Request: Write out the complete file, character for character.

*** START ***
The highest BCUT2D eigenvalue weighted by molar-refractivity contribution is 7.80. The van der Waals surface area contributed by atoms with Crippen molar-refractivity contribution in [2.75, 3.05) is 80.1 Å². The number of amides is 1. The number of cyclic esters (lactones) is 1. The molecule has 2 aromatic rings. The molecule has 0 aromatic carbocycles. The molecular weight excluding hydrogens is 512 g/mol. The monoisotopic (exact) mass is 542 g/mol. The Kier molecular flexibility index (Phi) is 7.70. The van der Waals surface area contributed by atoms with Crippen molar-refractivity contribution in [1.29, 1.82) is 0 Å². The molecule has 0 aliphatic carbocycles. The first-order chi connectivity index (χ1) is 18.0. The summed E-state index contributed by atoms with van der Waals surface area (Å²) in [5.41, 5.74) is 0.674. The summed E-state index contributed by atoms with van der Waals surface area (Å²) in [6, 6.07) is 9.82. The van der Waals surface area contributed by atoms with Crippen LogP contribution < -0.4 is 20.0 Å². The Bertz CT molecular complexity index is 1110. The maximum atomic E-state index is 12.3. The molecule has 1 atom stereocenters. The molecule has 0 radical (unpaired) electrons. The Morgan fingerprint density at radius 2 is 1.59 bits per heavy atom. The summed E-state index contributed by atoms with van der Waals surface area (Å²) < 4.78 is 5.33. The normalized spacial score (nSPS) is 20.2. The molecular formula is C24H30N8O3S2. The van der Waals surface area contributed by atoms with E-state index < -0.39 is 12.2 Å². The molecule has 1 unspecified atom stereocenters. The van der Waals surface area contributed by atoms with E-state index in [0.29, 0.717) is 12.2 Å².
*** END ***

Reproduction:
The highest BCUT2D eigenvalue weighted by molar-refractivity contribution is 7.80. The van der Waals surface area contributed by atoms with Crippen molar-refractivity contribution in [2.75, 3.05) is 80.1 Å². The number of amides is 1. The number of cyclic esters (lactones) is 1. The molecule has 2 aromatic rings. The molecule has 0 aromatic carbocycles. The molecular weight excluding hydrogens is 512 g/mol. The monoisotopic (exact) mass is 542 g/mol. The Kier molecular flexibility index (Phi) is 7.70. The van der Waals surface area contributed by atoms with Crippen molar-refractivity contribution in [1.29, 1.82) is 0 Å². The molecule has 0 aliphatic carbocycles. The first-order chi connectivity index (χ1) is 18.0. The summed E-state index contributed by atoms with van der Waals surface area (Å²) in [5.41, 5.74) is 0.674. The summed E-state index contributed by atoms with van der Waals surface area (Å²) in [6, 6.07) is 9.82. The van der Waals surface area contributed by atoms with Crippen LogP contribution < -0.4 is 20.0 Å². The Bertz CT molecular complexity index is 1110. The maximum atomic E-state index is 12.3. The molecule has 1 atom stereocenters. The molecule has 0 radical (unpaired) electrons. The Morgan fingerprint density at radius 2 is 1.59 bits per heavy atom. The summed E-state index contributed by atoms with van der Waals surface area (Å²) < 4.78 is 5.33. The normalized spacial score (nSPS) is 20.2. The molecular formula is C24H30N8O3S2. The van der Waals surface area contributed by atoms with E-state index < -0.39 is 12.2 Å². The molecule has 1 unspecified atom stereocenters. The van der Waals surface area contributed by atoms with E-state index in [0.29, 0.717) is 12.2 Å².